This is one mistake that DIYers are especially prone to committing. Latex or oil paint should never be poured straight down the drain. It can cling to the side of the disposal or sit in pipes, where it will begin to cure and harden into an intractable clog. Again, a little paint heavily diluted won’t be an issue as long as it’s heavily diluted. But brushes and rollers should be cleaned with some forethought, using an appropriate container, while bulk paint should be disposed of appropriately. Find out the things that should never, ever go in your dishwasher, too.
Husking corn creates a tremendous amount of waste, and as much as possible should go in the compost pile or trash, rather than the garbage disposal. The robust, fibrous husk and fine threads of corn silk create a dual threat for disposals. So whether your corn is store-bought or homegrown in a garden, it’s a good idea to husk straight into a bag, and not let it near the disposal at all.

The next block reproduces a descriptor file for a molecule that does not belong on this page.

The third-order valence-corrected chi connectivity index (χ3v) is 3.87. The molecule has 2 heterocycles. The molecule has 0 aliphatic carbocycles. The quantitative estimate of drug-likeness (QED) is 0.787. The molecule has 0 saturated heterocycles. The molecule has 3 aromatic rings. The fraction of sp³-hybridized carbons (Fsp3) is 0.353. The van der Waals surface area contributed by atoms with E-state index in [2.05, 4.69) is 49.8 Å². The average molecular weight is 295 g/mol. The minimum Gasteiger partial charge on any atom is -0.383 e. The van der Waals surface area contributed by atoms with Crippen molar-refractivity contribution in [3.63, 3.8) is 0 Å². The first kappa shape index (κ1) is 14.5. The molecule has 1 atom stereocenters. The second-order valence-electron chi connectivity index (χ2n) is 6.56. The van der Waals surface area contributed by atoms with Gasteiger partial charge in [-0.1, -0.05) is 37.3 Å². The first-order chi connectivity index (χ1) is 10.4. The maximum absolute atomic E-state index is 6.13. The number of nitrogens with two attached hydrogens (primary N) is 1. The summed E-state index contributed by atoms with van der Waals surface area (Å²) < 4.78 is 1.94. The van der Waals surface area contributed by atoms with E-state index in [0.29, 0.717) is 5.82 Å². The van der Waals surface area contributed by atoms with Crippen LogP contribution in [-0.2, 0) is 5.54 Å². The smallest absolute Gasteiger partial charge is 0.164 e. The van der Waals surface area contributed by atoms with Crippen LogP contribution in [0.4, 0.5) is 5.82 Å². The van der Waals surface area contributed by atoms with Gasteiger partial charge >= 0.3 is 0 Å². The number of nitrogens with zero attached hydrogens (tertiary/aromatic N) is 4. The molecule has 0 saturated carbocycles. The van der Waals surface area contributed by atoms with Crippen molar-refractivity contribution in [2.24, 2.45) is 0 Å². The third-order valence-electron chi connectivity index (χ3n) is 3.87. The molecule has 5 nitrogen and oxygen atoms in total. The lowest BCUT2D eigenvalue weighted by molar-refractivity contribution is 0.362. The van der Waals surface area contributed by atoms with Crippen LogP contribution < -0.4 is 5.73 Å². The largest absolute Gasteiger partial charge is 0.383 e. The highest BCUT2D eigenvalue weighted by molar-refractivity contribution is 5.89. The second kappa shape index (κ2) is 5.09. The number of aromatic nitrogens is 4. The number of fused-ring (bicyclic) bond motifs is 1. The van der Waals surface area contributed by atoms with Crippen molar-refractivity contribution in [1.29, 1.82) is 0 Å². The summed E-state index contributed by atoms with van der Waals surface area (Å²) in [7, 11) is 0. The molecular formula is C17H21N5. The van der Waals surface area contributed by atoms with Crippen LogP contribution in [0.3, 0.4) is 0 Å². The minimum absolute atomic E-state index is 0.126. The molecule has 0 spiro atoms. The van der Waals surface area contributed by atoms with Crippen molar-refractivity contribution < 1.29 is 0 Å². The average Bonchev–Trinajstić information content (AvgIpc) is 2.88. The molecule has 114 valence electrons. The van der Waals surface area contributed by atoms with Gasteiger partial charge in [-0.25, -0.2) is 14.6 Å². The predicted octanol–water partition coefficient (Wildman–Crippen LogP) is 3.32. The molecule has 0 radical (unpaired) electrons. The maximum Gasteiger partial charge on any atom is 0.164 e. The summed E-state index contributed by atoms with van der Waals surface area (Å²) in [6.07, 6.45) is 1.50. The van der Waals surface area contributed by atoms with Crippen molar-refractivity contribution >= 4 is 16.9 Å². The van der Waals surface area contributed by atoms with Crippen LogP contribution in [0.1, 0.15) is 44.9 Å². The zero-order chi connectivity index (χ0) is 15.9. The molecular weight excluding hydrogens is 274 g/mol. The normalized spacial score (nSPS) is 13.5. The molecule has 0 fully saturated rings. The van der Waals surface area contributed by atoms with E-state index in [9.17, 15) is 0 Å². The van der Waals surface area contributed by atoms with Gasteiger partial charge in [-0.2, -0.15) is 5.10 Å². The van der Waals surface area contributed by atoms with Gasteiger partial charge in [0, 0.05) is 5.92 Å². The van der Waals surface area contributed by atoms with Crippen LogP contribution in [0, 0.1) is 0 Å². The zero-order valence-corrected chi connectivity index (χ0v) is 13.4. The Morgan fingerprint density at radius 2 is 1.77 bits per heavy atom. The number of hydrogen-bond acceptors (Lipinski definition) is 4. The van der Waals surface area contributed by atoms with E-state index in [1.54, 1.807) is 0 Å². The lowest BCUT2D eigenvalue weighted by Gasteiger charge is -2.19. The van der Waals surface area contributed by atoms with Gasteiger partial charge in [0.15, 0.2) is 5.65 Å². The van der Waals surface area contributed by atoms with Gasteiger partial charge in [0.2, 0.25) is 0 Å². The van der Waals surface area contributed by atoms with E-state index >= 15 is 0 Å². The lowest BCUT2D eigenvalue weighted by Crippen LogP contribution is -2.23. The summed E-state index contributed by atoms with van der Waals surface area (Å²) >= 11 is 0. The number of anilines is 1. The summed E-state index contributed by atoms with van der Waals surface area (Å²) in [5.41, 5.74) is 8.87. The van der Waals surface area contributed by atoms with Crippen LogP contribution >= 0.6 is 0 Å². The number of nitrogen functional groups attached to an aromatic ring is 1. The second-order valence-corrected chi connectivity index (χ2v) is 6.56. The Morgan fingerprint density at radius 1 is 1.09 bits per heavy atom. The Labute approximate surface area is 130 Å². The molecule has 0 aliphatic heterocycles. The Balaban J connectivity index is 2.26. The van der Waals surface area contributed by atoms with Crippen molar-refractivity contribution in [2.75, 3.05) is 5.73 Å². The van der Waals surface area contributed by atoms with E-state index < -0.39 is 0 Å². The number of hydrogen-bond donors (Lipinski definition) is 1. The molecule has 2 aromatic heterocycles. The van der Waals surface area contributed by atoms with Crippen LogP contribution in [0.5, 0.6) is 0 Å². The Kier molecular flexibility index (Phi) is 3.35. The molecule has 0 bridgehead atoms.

Hard shells from seafood such as crab, lobster, shrimp, and oysters are a common garbage disposal problem. Many of these shells are far too dense to grind up properly, while the ones that might slip through (like shrimp) have a chance to catch in the drain. So skip the disposal and drop the shells in the trash, preferably a small trash bag so that you can take it out of the kitchen immediately. Next, find out some food parts you’ve always thrown away—but shouldn’t be.